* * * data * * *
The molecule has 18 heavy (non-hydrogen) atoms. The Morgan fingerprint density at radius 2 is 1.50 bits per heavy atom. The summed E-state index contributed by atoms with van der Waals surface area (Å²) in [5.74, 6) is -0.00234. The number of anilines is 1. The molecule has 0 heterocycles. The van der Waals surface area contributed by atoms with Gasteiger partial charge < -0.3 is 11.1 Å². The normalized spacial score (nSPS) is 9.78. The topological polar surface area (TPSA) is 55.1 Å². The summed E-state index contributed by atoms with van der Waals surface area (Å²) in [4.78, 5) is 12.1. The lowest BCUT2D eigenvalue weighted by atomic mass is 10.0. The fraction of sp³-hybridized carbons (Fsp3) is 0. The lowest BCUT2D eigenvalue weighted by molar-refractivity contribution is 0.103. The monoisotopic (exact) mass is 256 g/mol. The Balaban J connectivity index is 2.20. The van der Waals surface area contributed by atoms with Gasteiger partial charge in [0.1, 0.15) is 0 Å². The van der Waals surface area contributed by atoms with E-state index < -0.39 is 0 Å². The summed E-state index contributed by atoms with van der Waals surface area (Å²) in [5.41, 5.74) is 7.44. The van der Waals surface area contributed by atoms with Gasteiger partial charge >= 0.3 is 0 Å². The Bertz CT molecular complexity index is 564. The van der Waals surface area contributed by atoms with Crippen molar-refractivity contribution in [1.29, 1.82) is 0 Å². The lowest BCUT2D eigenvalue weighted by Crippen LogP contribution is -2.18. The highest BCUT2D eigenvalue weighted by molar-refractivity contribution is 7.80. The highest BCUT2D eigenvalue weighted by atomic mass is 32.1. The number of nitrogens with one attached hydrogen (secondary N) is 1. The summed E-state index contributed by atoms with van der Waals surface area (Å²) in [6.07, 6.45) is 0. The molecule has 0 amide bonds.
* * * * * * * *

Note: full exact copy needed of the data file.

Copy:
The molecule has 18 heavy (non-hydrogen) atoms. The Morgan fingerprint density at radius 2 is 1.50 bits per heavy atom. The summed E-state index contributed by atoms with van der Waals surface area (Å²) in [5.74, 6) is -0.00234. The number of anilines is 1. The molecule has 0 heterocycles. The van der Waals surface area contributed by atoms with Gasteiger partial charge < -0.3 is 11.1 Å². The normalized spacial score (nSPS) is 9.78. The topological polar surface area (TPSA) is 55.1 Å². The summed E-state index contributed by atoms with van der Waals surface area (Å²) in [4.78, 5) is 12.1. The lowest BCUT2D eigenvalue weighted by atomic mass is 10.0. The fraction of sp³-hybridized carbons (Fsp3) is 0. The lowest BCUT2D eigenvalue weighted by molar-refractivity contribution is 0.103. The monoisotopic (exact) mass is 256 g/mol. The Balaban J connectivity index is 2.20. The van der Waals surface area contributed by atoms with Gasteiger partial charge in [0.1, 0.15) is 0 Å². The van der Waals surface area contributed by atoms with E-state index < -0.39 is 0 Å². The summed E-state index contributed by atoms with van der Waals surface area (Å²) in [5.41, 5.74) is 7.44. The van der Waals surface area contributed by atoms with Gasteiger partial charge >= 0.3 is 0 Å². The Bertz CT molecular complexity index is 564. The van der Waals surface area contributed by atoms with Crippen molar-refractivity contribution in [1.29, 1.82) is 0 Å². The lowest BCUT2D eigenvalue weighted by Crippen LogP contribution is -2.18. The highest BCUT2D eigenvalue weighted by molar-refractivity contribution is 7.80. The highest BCUT2D eigenvalue weighted by atomic mass is 32.1. The number of nitrogens with one attached hydrogen (secondary N) is 1. The summed E-state index contributed by atoms with van der Waals surface area (Å²) in [6.07, 6.45) is 0. The molecule has 0 amide bonds.